• Completed Nomination Form & Table A: List of nominators;
  • A substantial Faculty letter of recommendation from the Dean / Vice-Dean, Graduate (2 pages), which clearly sets out the basis for the nomination. Letter should provide context for the discipline: e.g. clearly address the supervisory norms (including expectations for publishing and presenting with supervised students), types of students (e.g. placement in academia vs. industry), publication norms (especially for early career nominees), and how the nominee stands out among peers in the same discipline;
  • Letters of nomination (letters may be from an individual or group):
    • A letter from the department chair, current or former colleague(s); and
    • Two to five letters from current or former students(s) – group letters are encouraged;
  • A statement written by the candidate (2-3 pages, suitable for public release):
    • Addressing the candidate’s graduate mentoring / supervision philosophy, and
    • Describing the candidate’s personal approach or strategies for mentoring/supervision;
  • A completed Table B: listing all current and former graduate (master’s and doctoral) students including their degree information, current positions, etc. (see attached Table B: List of graduate students); and
  • Abbreviated Curriculum Vitae (max. 8 pages) addressing the following categories, as applicable:
    • Academic Appointment(s)
    • Mentoring or Supervision awards
    • Awards for joint work with graduate students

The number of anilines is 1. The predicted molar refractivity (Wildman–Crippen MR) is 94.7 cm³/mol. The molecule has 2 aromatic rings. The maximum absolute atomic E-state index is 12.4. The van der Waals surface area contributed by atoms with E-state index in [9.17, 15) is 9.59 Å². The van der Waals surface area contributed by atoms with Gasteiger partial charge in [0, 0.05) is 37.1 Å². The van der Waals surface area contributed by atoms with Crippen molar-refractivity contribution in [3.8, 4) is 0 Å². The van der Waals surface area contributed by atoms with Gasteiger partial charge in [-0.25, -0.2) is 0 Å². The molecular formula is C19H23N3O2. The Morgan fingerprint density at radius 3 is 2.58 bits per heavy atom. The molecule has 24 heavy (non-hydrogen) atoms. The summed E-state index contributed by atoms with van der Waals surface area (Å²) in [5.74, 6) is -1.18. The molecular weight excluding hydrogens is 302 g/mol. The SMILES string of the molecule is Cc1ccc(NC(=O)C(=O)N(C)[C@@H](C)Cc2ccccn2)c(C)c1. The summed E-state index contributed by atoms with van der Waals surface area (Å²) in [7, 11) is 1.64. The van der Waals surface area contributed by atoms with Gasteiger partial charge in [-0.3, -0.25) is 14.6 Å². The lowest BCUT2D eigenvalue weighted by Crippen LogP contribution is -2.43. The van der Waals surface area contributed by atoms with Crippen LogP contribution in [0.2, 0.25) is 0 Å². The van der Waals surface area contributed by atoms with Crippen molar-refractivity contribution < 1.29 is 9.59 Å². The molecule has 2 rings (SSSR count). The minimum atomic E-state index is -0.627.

• Funded or unfunded grants with graduate students
    • ­All publications within the last 5 years with notations* to indicate those co-published with graduate students:
      • Additionally, list only co-publications with graduate students beyond the last five years and:
        • Within the last 15 years for JJ Berry Smith Award; or
        • Within last 6 years for Early Career Award
    • ­Co-presentations with graduate students
      • Within the last 15 years for JJ Berry Smith Award; or
      • Within the last 6 years for Early Career Award
    • ­Past and current graduate supervision roles (including supervisor and committee memberships)
    • External appraisals of doctoral dissertations, which includes:
      1. Appraisal of a thesis or dissertation completed at a university where the nominee was not a faculty member; and
      2. Appraisal of a thesis or dissertation completed at the same university as the nominee and supervised by a committee that did not include the nominee. 
    • Service related to graduate student support, supervision or mentoring
    • Other activities or accomplishments relevant to graduate student supervision and mentorship.

*Please indicate publications with current or former graduate student co-authors using the following notations: highlighting the publication in yellow; and underlining the names of graduate students within each publication.

Nomination Process

Faculty nominations are due to the Dean of Graduate Studies and Vice-Provost, Graduate Research and Education through the Faculty Dean or Vice Dean Graduate Office.

Students, faculty members and staff wishing to submit a nomination package for consideration by their Faculty should contact their home graduate unit to inquire about the selection process and local deadlines.

Faculties may nominate one candidate in each of the four SGS divisions (Humanities, Social Sciences, Physical Science, Life Science) to a maximum of four nominees per award, i.e., up to four nominees for the JJ Berry Smith Award and up to four nominees for the Early Career Supervisor Award.  Nominees are eligible in the SGS division of the graduate unit where they hold graduate faculty membership.